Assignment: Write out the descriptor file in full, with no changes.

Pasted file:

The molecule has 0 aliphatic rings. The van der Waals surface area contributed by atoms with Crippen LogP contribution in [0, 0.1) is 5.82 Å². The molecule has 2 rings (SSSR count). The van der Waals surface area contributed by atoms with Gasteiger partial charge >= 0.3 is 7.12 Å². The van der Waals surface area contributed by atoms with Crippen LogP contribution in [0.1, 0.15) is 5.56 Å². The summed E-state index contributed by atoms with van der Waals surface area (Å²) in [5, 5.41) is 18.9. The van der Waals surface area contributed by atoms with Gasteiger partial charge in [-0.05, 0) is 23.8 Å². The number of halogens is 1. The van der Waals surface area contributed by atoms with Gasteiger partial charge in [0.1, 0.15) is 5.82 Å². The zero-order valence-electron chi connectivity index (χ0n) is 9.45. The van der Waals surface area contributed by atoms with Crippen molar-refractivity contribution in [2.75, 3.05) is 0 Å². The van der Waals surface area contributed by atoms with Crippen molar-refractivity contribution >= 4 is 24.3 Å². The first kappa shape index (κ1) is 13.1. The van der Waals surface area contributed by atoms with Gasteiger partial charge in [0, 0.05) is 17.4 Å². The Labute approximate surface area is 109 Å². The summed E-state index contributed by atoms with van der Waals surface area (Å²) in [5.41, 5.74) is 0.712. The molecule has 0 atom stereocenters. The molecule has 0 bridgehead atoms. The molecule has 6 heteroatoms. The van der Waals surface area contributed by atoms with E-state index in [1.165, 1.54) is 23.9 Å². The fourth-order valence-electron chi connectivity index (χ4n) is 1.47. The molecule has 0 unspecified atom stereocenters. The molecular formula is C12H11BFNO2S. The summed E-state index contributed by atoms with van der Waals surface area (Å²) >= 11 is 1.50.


The molecule has 0 aliphatic rings. The van der Waals surface area contributed by atoms with Crippen LogP contribution in [0, 0.1) is 5.82 Å². The molecule has 2 rings (SSSR count). The van der Waals surface area contributed by atoms with Gasteiger partial charge >= 0.3 is 7.12 Å². The van der Waals surface area contributed by atoms with Crippen LogP contribution in [0.1, 0.15) is 5.56 Å². The summed E-state index contributed by atoms with van der Waals surface area (Å²) in [5, 5.41) is 18.9. The van der Waals surface area contributed by atoms with Gasteiger partial charge in [-0.05, 0) is 23.8 Å². The number of halogens is 1. The van der Waals surface area contributed by atoms with Gasteiger partial charge in [0.1, 0.15) is 5.82 Å². The zero-order valence-electron chi connectivity index (χ0n) is 9.45. The van der Waals surface area contributed by atoms with Crippen molar-refractivity contribution in [2.75, 3.05) is 0 Å². The van der Waals surface area contributed by atoms with Crippen molar-refractivity contribution >= 4 is 24.3 Å². The first kappa shape index (κ1) is 13.1. The van der Waals surface area contributed by atoms with Gasteiger partial charge in [0, 0.05) is 17.4 Å². The Labute approximate surface area is 109 Å². The summed E-state index contributed by atoms with van der Waals surface area (Å²) in [5.41, 5.74) is 0.712. The molecule has 0 atom stereocenters. The molecule has 0 bridgehead atoms. The molecule has 6 heteroatoms. The van der Waals surface area contributed by atoms with E-state index in [1.165, 1.54) is 23.9 Å². The fourth-order valence-electron chi connectivity index (χ4n) is 1.47. The molecule has 0 unspecified atom stereocenters. The molecular formula is C12H11BFNO2S. The summed E-state index contributed by atoms with van der Waals surface area (Å²) >= 11 is 1.50.